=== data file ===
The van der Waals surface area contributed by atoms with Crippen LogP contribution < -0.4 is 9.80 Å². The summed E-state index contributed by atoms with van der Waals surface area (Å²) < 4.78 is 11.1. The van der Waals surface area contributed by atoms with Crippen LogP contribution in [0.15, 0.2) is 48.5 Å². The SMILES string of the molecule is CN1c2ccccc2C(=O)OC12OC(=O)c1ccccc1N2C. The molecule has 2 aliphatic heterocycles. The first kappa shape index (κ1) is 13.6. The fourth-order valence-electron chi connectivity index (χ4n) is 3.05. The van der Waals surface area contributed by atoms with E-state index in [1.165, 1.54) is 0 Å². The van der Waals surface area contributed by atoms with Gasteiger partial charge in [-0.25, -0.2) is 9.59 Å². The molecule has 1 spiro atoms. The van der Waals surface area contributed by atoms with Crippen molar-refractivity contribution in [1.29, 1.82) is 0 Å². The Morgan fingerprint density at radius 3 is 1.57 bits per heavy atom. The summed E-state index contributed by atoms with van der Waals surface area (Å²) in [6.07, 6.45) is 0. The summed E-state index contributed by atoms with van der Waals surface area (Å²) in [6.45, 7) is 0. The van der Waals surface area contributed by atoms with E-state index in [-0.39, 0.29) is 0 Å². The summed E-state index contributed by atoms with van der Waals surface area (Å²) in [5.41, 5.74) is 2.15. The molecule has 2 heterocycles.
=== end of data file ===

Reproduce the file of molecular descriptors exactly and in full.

The van der Waals surface area contributed by atoms with Crippen LogP contribution < -0.4 is 9.80 Å². The summed E-state index contributed by atoms with van der Waals surface area (Å²) < 4.78 is 11.1. The van der Waals surface area contributed by atoms with Crippen LogP contribution in [0.15, 0.2) is 48.5 Å². The SMILES string of the molecule is CN1c2ccccc2C(=O)OC12OC(=O)c1ccccc1N2C. The molecule has 2 aliphatic heterocycles. The first kappa shape index (κ1) is 13.6. The fourth-order valence-electron chi connectivity index (χ4n) is 3.05. The van der Waals surface area contributed by atoms with E-state index in [1.165, 1.54) is 0 Å². The van der Waals surface area contributed by atoms with Gasteiger partial charge in [-0.25, -0.2) is 9.59 Å². The molecule has 1 spiro atoms. The van der Waals surface area contributed by atoms with Crippen molar-refractivity contribution in [1.29, 1.82) is 0 Å². The Morgan fingerprint density at radius 3 is 1.57 bits per heavy atom. The summed E-state index contributed by atoms with van der Waals surface area (Å²) in [6.07, 6.45) is 0. The summed E-state index contributed by atoms with van der Waals surface area (Å²) in [6.45, 7) is 0. The van der Waals surface area contributed by atoms with E-state index in [-0.39, 0.29) is 0 Å². The summed E-state index contributed by atoms with van der Waals surface area (Å²) in [5.41, 5.74) is 2.15. The molecule has 2 heterocycles.